Glucose Assessments, Safe Starches and Interpretations

Before I serve up any more leptinade here at the Asylum, I wanted to share some broader thoughts on the analyses and implications of various measures of blood glucose levels as relates to normal and non-T1 diabetics.

The Common Measures:

1.  Fasting Blood Glucose (FBG):  Usually after at least a 10 hr or 12 hr fast.  The implication of this is that it is a measure of basal glucose levels.   Probably more than any other parameter, this one is subject to any manner of fluctuations and can vary 10-20 points mg/dL or more from just one aberration in eating the day before.  Also the degree of activity and length of time since awakening can dramatically alter FBG as can one's stress levels, medications (even an aspirin) and sleep patterns.  This is not going to make as much of a difference with an untreated frank diabetic as their overactive glucose production by the liver likely dominates.  But for the non-diabetic, it is easy to have a "bad day" exceeding prediabetic thresholds.  

2.  Oral Glucose Tolerance Test (OGTT):  After a fasted period, the subject drinks a glucose drink of 75 g (sometimes 50 or 100 g) and the blood glucose levels are measured periodically for 2-3 hours after.  The type of  information reported for this test is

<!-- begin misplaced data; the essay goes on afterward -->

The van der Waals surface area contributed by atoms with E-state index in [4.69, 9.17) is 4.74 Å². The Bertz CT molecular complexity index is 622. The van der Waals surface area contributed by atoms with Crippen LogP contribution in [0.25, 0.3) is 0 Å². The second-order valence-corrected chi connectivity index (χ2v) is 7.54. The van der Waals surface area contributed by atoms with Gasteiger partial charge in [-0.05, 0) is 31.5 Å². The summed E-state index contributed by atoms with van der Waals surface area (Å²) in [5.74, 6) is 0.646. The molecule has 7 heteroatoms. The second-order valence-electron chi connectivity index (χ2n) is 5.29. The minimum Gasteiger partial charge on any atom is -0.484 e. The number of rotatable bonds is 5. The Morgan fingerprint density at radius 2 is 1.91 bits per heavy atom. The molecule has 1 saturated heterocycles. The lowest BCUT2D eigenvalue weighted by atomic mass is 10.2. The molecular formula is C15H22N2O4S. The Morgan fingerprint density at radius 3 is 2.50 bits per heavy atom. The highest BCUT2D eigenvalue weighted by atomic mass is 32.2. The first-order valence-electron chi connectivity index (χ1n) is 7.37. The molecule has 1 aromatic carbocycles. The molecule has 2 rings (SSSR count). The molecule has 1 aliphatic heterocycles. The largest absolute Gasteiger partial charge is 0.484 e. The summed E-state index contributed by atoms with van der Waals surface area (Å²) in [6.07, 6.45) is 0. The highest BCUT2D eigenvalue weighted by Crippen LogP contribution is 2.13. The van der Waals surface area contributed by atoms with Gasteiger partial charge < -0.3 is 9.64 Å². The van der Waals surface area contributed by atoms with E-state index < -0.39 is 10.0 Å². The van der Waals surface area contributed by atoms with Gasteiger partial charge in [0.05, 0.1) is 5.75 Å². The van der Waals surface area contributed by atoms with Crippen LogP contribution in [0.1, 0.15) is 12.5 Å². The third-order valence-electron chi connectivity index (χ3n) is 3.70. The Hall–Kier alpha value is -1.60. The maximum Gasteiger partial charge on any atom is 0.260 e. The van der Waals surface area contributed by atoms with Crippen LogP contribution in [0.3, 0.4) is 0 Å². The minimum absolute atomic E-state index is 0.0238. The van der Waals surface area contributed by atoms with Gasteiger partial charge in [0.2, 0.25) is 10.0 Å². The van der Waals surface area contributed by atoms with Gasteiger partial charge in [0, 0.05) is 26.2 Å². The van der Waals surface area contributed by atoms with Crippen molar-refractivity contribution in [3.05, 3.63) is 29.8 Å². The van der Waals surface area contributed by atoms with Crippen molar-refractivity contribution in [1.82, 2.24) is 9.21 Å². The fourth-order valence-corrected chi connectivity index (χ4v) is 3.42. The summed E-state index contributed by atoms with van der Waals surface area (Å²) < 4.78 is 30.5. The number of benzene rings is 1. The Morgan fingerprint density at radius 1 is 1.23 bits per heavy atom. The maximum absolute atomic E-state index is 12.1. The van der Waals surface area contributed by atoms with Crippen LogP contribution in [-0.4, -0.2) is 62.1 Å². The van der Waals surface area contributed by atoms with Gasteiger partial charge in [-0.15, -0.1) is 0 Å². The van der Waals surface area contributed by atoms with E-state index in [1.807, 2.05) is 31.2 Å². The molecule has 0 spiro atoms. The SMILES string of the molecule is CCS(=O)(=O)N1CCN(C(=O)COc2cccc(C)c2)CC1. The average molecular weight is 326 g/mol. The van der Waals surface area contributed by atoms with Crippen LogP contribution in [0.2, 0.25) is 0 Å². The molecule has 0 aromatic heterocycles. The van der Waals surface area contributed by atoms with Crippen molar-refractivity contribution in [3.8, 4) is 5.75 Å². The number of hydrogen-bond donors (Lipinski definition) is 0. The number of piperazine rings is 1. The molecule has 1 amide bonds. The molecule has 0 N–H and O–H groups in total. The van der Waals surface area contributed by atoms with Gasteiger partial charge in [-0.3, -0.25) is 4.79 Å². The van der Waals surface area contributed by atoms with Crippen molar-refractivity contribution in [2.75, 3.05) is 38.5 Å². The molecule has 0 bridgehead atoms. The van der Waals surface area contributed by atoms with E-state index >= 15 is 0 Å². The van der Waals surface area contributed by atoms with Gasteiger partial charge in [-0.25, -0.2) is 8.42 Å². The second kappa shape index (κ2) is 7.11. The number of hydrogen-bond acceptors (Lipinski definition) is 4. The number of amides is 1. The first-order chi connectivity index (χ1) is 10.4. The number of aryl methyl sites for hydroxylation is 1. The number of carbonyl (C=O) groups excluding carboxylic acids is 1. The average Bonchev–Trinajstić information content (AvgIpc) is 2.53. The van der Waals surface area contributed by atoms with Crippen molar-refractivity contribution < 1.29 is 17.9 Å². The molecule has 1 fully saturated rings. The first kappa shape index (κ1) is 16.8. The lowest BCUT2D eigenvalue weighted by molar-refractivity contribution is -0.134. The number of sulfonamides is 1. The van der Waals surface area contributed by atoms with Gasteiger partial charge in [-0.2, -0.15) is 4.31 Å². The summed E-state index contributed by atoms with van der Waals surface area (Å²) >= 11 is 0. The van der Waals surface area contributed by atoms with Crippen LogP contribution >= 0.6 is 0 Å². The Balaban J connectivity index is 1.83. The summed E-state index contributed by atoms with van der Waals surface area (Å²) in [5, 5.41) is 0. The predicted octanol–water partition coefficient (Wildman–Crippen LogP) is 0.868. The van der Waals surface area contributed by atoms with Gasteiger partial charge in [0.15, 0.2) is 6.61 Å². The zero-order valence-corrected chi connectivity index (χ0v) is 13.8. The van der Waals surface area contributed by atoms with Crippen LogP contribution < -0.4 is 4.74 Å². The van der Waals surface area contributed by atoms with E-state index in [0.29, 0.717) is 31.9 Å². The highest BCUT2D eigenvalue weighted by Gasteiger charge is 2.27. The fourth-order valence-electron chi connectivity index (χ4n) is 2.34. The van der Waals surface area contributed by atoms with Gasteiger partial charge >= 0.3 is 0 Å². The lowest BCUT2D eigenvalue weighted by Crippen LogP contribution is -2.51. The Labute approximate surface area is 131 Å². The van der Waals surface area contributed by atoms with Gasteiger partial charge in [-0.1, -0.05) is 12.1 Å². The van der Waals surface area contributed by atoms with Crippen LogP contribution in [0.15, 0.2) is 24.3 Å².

a.  2-hour Glucose:  Compared to a threshold to which the BG level should have returned to in this timeframe is established for the dose of glucose.  
b.  Peak Glucose Response: The "spike" level from baseline
c.  Glucose AUC:  The "area under the curve" quantifying the total glucose exposure over 2-3 hours
The results of this test can also vary depending on length of fast and even be impacted by a large meal the night before.  Excessive spiking or delayed glucose clearance garner an impaired glucose tolerance (IGT) diagnosis.  Chronic low carbers generally know to "carb up" for several days or more before testing this.

3.  Glycated Hemoglobin - HbA1c:  Since this is a proxy for average blood glucose levels over a period of 2-3 months, this is considered a better measure of overall glycemia.  If one had to pick only one measure, this would be it.   However there's a lot of misinformation out there regarding this parameter that, at the very least, deserves honest discussion.